INDIANAPOLIS (WISH) - The now-former Park Tudor coach and teacher accused of sending inappropriate messages and photos to a 15-year-old student is back in federal court Monday afternoon.
Kyle Cox has been in federal custody since he was arrested last Thursday. Monday's court appearance is a detention hearing, so a judge decided if Cox must remain in custody until his trial. The judge ordered Cox to be released, but prosecutors appealed so judge issued a stay. That means Cox will remain in U.S. Marshals custody.
At the hearing, prosecutors argued that Cox should remain in federal custody because he continued to contact Park Tudor students and "interfere" with the investigation after he resigned from the school in mid-December.
Prosecutors introduced a series of text messages between Cox and a student talking about why Cox left the school and making disparaging remarks about the alleged victim.
"I would turn my head if you messed her up" one of the texts that cox sent the student read, according to prosecutors.
The texts also painted a picture that at one point the alleged victim got ahold of the phone that the other student was using to communicate with Cox.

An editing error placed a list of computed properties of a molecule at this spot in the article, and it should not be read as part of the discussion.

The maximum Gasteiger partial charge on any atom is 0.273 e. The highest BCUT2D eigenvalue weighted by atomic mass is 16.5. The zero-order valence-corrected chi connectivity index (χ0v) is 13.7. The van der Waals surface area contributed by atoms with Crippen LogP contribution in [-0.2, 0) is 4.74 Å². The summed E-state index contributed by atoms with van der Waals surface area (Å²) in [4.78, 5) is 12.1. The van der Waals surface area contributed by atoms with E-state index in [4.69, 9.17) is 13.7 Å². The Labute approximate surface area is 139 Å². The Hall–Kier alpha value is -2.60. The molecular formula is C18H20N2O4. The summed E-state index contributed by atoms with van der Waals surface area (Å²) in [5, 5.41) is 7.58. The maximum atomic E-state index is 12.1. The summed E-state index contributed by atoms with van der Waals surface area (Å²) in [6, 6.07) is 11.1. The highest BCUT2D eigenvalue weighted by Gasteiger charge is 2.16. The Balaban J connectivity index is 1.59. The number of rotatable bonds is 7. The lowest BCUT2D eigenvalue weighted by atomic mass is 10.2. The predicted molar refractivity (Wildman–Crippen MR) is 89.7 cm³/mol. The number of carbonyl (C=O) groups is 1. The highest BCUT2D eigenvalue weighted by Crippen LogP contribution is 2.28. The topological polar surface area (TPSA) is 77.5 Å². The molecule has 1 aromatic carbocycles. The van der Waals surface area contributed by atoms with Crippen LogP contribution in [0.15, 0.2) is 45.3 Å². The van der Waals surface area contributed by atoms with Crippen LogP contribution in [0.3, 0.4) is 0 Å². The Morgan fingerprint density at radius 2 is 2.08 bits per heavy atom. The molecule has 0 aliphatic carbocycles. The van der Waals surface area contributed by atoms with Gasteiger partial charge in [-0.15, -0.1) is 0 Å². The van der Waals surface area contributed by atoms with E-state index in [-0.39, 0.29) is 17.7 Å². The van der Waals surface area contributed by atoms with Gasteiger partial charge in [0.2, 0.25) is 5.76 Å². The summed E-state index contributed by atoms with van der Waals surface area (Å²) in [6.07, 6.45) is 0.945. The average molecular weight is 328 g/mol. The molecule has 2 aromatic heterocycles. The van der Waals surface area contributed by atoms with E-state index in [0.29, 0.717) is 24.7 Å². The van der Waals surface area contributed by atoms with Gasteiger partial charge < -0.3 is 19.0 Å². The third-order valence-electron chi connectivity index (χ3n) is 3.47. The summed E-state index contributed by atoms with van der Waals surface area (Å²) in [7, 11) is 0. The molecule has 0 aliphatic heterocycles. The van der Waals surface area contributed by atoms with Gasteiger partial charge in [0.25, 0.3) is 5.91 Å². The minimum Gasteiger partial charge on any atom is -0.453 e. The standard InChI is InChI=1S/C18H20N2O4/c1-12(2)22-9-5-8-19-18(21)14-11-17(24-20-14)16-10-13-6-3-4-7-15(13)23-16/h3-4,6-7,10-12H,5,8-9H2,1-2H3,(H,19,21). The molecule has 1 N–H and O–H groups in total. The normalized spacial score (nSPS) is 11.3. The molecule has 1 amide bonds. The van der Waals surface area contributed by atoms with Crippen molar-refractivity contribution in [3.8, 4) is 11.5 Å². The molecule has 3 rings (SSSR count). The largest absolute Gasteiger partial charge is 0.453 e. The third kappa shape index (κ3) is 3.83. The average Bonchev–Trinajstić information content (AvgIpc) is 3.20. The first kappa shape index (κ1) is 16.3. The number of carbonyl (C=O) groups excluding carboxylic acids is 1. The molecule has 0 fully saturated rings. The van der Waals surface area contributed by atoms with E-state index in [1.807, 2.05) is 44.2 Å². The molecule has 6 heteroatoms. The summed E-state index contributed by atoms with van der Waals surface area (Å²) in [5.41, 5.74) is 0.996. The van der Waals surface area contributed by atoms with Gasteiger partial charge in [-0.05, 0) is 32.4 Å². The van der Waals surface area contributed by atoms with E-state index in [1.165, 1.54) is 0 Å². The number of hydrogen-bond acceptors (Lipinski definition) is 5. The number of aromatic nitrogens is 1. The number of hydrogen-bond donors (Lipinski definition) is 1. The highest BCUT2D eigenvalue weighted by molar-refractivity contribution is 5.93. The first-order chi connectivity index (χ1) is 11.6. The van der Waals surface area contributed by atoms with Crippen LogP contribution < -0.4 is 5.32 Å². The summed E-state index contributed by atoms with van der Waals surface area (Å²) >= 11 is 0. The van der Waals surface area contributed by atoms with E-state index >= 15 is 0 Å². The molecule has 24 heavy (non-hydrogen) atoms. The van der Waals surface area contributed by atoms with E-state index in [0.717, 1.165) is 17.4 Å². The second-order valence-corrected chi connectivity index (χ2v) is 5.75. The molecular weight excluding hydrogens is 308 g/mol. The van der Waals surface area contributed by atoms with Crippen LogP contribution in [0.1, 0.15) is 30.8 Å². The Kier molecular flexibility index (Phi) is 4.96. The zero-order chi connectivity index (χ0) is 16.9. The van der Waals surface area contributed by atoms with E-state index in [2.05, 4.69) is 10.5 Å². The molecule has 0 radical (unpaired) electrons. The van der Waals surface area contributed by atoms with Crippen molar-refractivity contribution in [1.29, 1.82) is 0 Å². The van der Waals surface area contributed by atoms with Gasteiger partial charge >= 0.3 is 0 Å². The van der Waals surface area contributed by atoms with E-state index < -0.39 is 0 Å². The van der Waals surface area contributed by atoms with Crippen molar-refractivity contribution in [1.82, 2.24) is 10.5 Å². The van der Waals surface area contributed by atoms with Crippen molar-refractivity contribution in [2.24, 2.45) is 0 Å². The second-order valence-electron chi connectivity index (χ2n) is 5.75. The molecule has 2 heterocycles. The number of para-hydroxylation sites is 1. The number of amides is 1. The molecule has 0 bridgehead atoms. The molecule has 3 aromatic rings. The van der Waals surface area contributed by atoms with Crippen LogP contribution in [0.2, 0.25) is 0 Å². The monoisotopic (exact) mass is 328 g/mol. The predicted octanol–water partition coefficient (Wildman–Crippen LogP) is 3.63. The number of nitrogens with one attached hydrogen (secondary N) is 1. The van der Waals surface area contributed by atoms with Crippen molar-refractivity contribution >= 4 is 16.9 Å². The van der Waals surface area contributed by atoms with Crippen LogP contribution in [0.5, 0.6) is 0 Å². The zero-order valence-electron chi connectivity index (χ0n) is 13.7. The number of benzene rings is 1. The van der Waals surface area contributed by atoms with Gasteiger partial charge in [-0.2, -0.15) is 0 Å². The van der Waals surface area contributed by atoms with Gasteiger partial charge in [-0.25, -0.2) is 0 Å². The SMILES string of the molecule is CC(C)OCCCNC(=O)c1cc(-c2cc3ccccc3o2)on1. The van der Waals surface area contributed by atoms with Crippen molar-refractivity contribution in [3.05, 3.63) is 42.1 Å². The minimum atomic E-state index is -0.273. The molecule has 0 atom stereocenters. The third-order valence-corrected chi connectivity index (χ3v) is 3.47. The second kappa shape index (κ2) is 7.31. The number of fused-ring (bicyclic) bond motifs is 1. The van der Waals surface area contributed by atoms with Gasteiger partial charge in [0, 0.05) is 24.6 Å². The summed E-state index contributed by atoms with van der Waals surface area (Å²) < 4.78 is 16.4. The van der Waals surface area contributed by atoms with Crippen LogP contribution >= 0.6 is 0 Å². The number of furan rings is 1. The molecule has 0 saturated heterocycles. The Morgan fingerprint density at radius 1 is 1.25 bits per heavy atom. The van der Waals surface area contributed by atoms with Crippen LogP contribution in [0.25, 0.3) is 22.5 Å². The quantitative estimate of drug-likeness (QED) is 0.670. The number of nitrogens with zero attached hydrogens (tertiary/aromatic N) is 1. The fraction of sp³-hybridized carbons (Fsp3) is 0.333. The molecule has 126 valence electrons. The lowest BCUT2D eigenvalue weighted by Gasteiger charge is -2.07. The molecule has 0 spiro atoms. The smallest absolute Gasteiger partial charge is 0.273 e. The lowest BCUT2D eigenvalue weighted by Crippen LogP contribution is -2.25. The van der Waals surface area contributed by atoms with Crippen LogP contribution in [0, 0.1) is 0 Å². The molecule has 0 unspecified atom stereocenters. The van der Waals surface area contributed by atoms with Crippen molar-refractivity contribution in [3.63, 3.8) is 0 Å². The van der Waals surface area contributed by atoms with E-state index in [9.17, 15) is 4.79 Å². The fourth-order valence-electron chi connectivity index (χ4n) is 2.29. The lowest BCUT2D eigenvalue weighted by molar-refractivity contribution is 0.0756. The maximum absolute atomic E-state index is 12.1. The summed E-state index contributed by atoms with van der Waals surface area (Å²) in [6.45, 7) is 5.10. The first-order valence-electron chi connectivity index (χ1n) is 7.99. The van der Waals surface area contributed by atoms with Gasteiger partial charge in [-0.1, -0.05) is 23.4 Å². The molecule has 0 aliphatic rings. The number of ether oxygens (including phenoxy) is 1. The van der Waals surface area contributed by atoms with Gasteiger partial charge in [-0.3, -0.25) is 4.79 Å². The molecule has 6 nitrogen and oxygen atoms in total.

The student later told Cox in a text that he grabbed the alleged victim by her neck and later shoved her to ground.
Earlier in the hearing Ton Kyle Cox's father Tony Cox testified that he wants his son to live with him in Springport, Indiana in Henry County.
Prosecutors hammered hard on Tony Cox's testimony, asking if Kyle Cox told him why he resigned.
"No. He did not want to be shameful to us. I wouldn't have believed them anyway," Tony Cox said. "I wouldn't have asked that. I wouldn't have believed that anyway."
Cox is accused of starting an inappropriate relationship with a 15-year-old girl. Court documents said Cox texted the teenager, and used apps like SnapChat and Instagram to send her sexual photos.
Investigators say Cox was planning for the girl to come to his house while his family was away, but the girl's father found the messages before that happened. Investigators searched Cox's home and Park Tudor in early January, and the FBI arrested him at his home last Thursday.
After the arrest, 24-Hour News 8 reached out to school districts across Indiana to see what their policy was regarding students and teachers communicating outside of class. Some schools, like Brown County, prohibit teachers from having students in their cars. Brown County officials also said the district only allows students and teachers to interact on electronics about school-related matters.
Several schools in Indiana told us they use the NEOLA Policy. NEOLA is an outside company that helps schools develop policies. Under those rules, staff members can only use social media, texting or email when it is directly related to schoolwork. The teachers also must have approval from the principal before beginning an electronic conversation.
24-Hour News 8 will continue to follow this story.